By Helen Hayden, Justice and Peace Commission
As the year draws to its end, we reflect on what we have lived through in these last twelve months. In January we began to hear of a mysterious virus in Wuhan, China, it felt very far away and we’d seen SARS and Bird Flu, there was no reason to suggest that this would affect us the UK. As people began to leave China, returning to be quarantined we still had little idea that we too would soon be living under such restrictions.

school closed signI am still shocked when I think back to that day in March when the Prime Minister announced that we were going into lockdown. I told the children that they’d be going back to school after Easter, they did but another five months after Easter. Our lives changed overnight. Many of the problems J&P are aware of were brought into relief. However, there were some improvements and we experienced a different way of life.
As mentioned before, J&P changed and adapted. We signed up to Zoom early in lockdown and our first online liturgy was Pentecost. The pandemic has raised the issues of poverty which was the focus of our most recent liturgy on 3rd December, ‘The Lord Hears The Cry Of The Poor-Do We?’, the challenge was to reflect on the we do listen and work with the poor, do we know the poor? Can we put names to reset the debt logofaces? We heard from people with lived experienced of poverty, for whom the pandemic and lockdowns has pushed them over the edge, tipping that balance from keeping your head above water to drowning.
Liam from Church Action on Poverty worked with us on the liturgy and shared their campaign to Send your MP a Reset the Debt Bauble this Christmas Reset The Debt – A fresh start for families in Britain swept into debt by Covid-19

Another of our’ priorities has had a renewed focus in 202o: the Climate Crisis. Never has our environment been more important. There was an improvement in air quality, people appreciated their local areas of green space and discovered new ones. The bird song was clearer and louder or we were actually able to hear it!
the coming of the SpiritOn our Day of Reflection int November, with Dairmuid O’Murchu, we explored ‘What Does Empowering Justice Look Like In Our Time?’ Dairmuid discussed with us the concept of ‘Ecojustice’ that there can be no real justice unless there is justice for all of creation. We explored ‘Compassionate Networking’ and a different ways of thinking about the Kingdom of God and we need another day of reflection on parables! It was an inspiring and empowering day.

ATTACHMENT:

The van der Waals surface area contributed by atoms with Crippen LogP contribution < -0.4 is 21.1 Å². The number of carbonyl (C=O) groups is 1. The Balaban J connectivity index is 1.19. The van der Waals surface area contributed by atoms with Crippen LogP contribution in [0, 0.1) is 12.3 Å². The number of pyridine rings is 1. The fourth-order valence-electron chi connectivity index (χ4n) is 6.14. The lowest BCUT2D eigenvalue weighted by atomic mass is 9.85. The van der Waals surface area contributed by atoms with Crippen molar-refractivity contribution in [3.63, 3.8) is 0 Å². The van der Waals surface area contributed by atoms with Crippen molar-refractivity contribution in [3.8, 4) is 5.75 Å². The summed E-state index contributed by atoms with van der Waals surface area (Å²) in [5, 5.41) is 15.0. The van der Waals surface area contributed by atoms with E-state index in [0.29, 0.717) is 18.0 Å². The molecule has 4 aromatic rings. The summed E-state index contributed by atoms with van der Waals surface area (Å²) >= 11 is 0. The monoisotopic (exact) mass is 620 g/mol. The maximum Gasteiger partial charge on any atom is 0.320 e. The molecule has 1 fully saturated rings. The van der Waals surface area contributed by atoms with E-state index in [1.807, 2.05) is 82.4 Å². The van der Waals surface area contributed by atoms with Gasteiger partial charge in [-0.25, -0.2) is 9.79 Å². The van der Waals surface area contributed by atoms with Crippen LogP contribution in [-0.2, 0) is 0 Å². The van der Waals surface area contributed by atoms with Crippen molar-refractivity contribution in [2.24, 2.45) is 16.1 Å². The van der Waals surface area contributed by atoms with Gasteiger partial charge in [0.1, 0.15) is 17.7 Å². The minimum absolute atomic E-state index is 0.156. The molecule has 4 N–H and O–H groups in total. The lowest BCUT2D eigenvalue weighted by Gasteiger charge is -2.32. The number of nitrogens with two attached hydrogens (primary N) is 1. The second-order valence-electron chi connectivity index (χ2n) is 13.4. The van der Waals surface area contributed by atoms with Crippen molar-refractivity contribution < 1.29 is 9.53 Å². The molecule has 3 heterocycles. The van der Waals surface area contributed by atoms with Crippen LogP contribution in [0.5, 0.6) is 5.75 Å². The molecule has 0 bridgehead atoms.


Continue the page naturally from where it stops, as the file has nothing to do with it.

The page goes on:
It was during lockdown that we learned that the draft Environment Policy, prepared by a group of Commission members and other volunteers, had been agreed by the Diocesan Trustees. Now we need to work alongside parishes as they seek to understand what this means for parish communities.

There are negatives with Zoom; praying and singing together communally is difficult but the fact that it enables us to come together, see one another, discuss and reflect is a blessing. There are huge benefits also; we have been joined by people from the United States, Ireland and various parts of the UK. This would not be possible previously. The networking mentioned earlier takes on a whole new level!

people washing handsThe pandemic has shown us how utterly connected we are as a global community. What happens in one part of the world will affect us. The way we live, what we buy and sell, the way we travel and heat our homes affect other people. This realisation means that we can act to have a positive impact especially for the poorest, most vulnerable communities.
As we go into 2021 with the roll out of a vaccine, we need to consider that we might not want to go back to our old lives and ways of living. We do not have to. We have all missed people and being together, yet people have thought more about others this year than ever before. Many people have lost loved ones, and many have struggled throughout this year. It is with these people in mind that we need to create a global society which empowers.
We need to fight for the poor and make sure that we build a future that children are not hungry, people are not desperate, that our wealth is shared and that we tackle the causes of poverty so abhorrent in one of the riches countries in the world. We need to repair our relationship with our environment, we have lived with less this year, we have lived more simply, this may cause economic problems in the short term but if we can share wealth, we can create a fairer and more sustainable society.
The three priorities of the Justice and Peace Commission allow us to undertake this work, to do our bit to tackle the climate crisis, UK poverty and bring about peace.
The focus of our next liturgy in the new year will be peace, please join us to pray for ways we can care for each other.